Pretty Hard Cases: Shooting a cop show in a pandemic

Pretty Hard Cases stars Meredith MacNeill and Adrienne C. Moore and creators Tassie Cameron and Sherry White break down their new procedural


When Pretty Hard Cases premieres on CBC and CBC Gem Wednesday (February 3), it’ll be the latest in a long line of buddy-cop procedural shows.

But it’s got an energy and a perspective that make it land just a little differently than most, thanks to the chemistry between stars Meredith MacNeill (Baroness Von Sketch Show) and Adrienne C. Moore (Orange Is The New Black) and a willingness to shift between light comic beats and more serious moments.

In a conversation with NOW, MacNeill, Moore and creators Tassie Cameron (Mary Kills People) and Sherry White (Little Dog) discussed the process of figuring out the series’ perspective and its characters’ personalities… as well as the challenges that come with producing a city-spanning cop show in the middle of a pandemic.

“We were supposed to start in April,” Cameron explains, “and we were getting all ready to go and we had our studio under construction and we were just about to start and then obviously things changed. So we had to put a pause on shooting and we weren’t able to start until Labour Day. But then we shot it straight through.

“Like, six days a week straight through,” Moore says.

“Just at the end,” Cameron laughs. “It was intense.”

One thing I’ve noticed about television shows produced since the arrival of the coronavirus is that they’ve really embraced exteriors. And a lot of Pretty Hard Cases takes place outdoors – like, a lot more than you might expect, if you’re used to the gloomy offices and warehouses of your average procedural.

Was that a safety thing?

“We always wanted it to be outside,” Cameron explains. “You get great production values from shooting outside and we have an incredible city full of different, amazing locations, so that was always the plan. But yes, it’s easier to shoot outside for COVID [protection].

“We had to stay away from very tight spaces for obvious reasons; we didn’t want to be in enclosed spaces with the actors and the camera team. You will not see a lot of kissing or making out during season one,” she laughs. “Even [actors] sharing French fries was a bit problematic. There were challenges for sure. But I hope that people aren’t noticing them or focusing on them in season one, and only seeing the joyful parts.”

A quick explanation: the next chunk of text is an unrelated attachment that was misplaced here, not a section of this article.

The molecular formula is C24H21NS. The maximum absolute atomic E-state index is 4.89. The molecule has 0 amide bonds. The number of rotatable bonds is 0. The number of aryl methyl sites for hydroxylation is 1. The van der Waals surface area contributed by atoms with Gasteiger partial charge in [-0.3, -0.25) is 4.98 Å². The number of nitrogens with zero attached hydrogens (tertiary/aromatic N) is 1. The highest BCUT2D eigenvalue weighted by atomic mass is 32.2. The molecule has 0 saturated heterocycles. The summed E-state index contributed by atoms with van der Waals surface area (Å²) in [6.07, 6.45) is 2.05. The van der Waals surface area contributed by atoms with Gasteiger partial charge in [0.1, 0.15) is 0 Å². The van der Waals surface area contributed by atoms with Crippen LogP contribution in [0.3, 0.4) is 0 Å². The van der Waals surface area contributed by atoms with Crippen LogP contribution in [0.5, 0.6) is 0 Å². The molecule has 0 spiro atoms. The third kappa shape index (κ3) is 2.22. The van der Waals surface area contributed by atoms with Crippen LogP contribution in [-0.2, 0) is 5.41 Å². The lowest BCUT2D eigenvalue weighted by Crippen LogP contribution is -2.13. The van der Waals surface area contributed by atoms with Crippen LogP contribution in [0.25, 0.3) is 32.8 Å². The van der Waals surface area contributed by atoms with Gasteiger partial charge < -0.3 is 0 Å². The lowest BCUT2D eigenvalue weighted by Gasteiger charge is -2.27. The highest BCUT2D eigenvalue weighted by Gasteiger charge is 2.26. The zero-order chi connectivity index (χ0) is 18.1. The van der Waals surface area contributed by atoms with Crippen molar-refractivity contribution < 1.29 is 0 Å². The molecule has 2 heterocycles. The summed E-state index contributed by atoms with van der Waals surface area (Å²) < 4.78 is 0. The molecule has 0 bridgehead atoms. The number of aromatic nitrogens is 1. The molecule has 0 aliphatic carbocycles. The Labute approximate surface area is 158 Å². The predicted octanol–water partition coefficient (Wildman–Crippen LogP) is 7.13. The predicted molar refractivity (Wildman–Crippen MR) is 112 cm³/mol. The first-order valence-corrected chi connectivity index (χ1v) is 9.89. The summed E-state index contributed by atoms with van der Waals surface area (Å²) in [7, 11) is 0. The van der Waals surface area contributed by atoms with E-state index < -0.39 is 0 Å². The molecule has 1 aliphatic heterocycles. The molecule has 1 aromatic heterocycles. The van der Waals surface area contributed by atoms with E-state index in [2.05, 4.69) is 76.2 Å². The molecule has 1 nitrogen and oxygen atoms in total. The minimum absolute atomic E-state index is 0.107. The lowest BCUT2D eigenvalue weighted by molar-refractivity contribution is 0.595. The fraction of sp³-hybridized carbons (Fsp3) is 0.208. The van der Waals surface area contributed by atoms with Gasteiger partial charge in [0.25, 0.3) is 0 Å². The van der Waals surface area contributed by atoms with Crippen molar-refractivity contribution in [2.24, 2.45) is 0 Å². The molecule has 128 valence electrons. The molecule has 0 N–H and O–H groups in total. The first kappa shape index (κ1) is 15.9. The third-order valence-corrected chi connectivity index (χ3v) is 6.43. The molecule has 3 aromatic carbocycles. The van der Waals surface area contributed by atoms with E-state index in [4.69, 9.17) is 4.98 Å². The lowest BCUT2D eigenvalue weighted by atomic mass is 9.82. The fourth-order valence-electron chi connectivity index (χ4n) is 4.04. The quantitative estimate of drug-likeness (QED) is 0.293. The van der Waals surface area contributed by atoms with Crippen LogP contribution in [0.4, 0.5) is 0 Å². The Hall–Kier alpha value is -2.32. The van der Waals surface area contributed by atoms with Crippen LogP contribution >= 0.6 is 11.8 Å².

Playing with formula

Rather than a Lethal Weapon situation where one partner is grounded and the other is a loose cannon, Pretty Hard Cases lets both MacNeill’s Sam Wazowski and Moore’s Kelly Duff be wild cards as the situation demands. It’s the characters who drive the action, rather than elaborate plotting.

“We wanted the show to be very accessible to a broad audience, and we wanted the characters to be very authentic and real and honest,” White says. “We didn’t feel we needed to make a really complicated story because we want these women to have complicated lives that we can lean into and explore.”

Casting for chemistry

“There’s always that, ‘What is this going to be?’ kind of thing,” Moore says. “And in those moments, you really just have to lean into your network and your partner and whoever it is that you’re working with. And it was so easy with Meredith; as we were finding the tone and the relationship between each other and the other characters, I literally just trusted my vulnerability and my trust in in my acting partner… we tried it funny, we tried it more dramatic, we tried it more procedural. We just tried different things.”

“Sam and Kelly were already there on the page,” MacNeill says. “But when we met, it was instant chemistry. We got in trouble in a breakout room when we were working on this, like two 10-year-olds, for being too loud.”

One powerful moment

The scene that got me fully on board with Pretty Hard Cases is moment early in the pilot when a tip leads Kelly, Sam and a few officers into a standoff with an armed Black child.

Suddenly the show’s comic banter turns deadly serious as both detectives try to de-escalate the situation without getting anyone killed – but neither of them can fully explain to the other what they’re doing. It’s a really powerful scene, and Moore explains why:

“We were talking about this whole theme of law and order versus serving and protecting, those two ideologies,” she says. “When that moment happens, that was a great time to show how those two concepts conflict, but then how they can come together and how they can defuse the situation. I wanted to show that cops can use their discretion in very tense, very high [stakes] situations… We had just come off of George Floyd and Breonna Taylor, and those moments where you’re just like, what happened in those moments that led to what they became?

“When this scene was written in the script, I was like, ‘Let’s see what this moment can really be. Let’s see this Black cop come in and use discretion and maybe save a situation, maybe save a life from something that could fatally happen.’ And after that scene happened, I feel like everyone – even [the] crew – just kind of clicked, in a way: ‘So this is the tone, this is the kind of show we’re making.’ That was a very defining moment for me when we talk about creating the tone of the show, for sure.”

Pretty Hard Cases premieres Wednesday (February 3) at 9 pm on CBC and CBC Gem. Watch the entire conversation on NOW’s YouTube channel, or directly below.

@normwilner

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